I often get cast in drama and thrillers which is great because I love the complexity and the depth of character. I would also love to do some more comedy. I played the American President in Andrew Cartmel’s fantastic political satire ‘Under the Eagle’. I thoroughly enjoyed bringing her to life and hearing the audience laugh at her.  I love making people laugh, it’s a huge tonic – we need to laugh more. 


Who inspires you within the industry? 

There are many inspirational people in the industry who I admire.  Martin Scorsese, Ken Loach, Jonathan Glazer, Taika Waititi, Clint Eastward, Andrey Zvyagintsev are a few. I like work that evokes emotion and / or breaks the rules.

And if I think about British actors, I love Jodie Cromer and Stephen Graham they were brilliant in Help and Jodie’s performance in Prima Facie was breathtaking. I would love to have the opportunity to stretch and use my craft to that extent, hopefully that’s next.

Do I have a wish list of who I want to work with?

I certainly have a Wish List in terms of the kind of work I want to be doing.  As well as feature films, I would love to play a great role in a top TV show like Big Little Lies, Silo, The Diplomat, Stranger Things, Hand Maiden’s Tale, Dead to Me, Homeland, I could go on – I have a long list …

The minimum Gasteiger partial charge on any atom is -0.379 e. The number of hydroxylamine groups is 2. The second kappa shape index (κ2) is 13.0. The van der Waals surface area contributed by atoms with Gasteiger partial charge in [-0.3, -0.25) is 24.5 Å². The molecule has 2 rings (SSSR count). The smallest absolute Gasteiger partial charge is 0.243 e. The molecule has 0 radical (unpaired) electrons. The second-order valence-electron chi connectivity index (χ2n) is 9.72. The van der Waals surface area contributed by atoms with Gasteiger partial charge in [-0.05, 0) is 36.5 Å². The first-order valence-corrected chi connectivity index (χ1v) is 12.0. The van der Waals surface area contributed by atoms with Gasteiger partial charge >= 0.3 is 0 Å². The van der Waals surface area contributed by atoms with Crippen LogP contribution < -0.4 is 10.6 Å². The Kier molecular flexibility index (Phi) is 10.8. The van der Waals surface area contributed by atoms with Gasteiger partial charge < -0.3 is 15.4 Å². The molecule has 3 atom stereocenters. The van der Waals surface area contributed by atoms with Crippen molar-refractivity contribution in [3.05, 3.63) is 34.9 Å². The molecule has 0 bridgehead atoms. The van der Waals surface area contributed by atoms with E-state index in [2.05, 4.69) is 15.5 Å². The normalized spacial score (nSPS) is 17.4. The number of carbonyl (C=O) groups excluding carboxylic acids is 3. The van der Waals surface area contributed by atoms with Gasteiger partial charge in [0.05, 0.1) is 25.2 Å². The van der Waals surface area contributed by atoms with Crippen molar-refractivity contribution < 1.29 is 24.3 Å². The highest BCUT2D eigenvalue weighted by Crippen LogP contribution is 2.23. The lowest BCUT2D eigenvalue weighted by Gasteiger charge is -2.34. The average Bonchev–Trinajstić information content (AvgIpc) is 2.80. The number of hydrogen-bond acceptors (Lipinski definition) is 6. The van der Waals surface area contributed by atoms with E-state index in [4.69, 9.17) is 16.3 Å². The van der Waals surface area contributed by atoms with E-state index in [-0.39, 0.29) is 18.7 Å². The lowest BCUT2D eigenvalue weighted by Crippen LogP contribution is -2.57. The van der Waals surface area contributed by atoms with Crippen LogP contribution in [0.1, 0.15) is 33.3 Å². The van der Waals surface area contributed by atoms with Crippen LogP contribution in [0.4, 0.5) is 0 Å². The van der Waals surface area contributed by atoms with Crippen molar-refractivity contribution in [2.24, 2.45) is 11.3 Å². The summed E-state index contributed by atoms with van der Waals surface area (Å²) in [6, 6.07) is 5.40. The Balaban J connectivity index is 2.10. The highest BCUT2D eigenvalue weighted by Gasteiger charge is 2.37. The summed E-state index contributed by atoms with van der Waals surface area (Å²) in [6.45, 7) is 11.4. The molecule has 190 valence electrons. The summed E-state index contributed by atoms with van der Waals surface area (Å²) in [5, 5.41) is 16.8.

Circling back to NEVER LET GO, I’m looking forward to seeing it again on LEGEND this weekend, after I saw the amazing film THE LEDGE from Howard, do you have any memorable moments from filming that you’ll take with you for the rest of your career?

Thank you. There are many memorable moments from Never Let Go it’s hard to choose really. Watching Howard Ford miraculously create something beautiful out of thin air is unforgettable. As much as I am a serial preparer I also love spontaneity. There were times when Howard would just grab the camera and we would go out onto the back streets of Morocco and shoot something – we got some real magic shooting that way.  

The most powerful personal memory that remains with me was a moment on location towards the end the film. Time happened in slow motion, I was totally in the flow and everything felt right. The Sun was shining on my face and I knew that I was in the right place at the right time, doing the right thing. I experienced it as a sign for me to continue on this path. 


Is there a book that you would like to be part of that hasn’t been written into a film yet?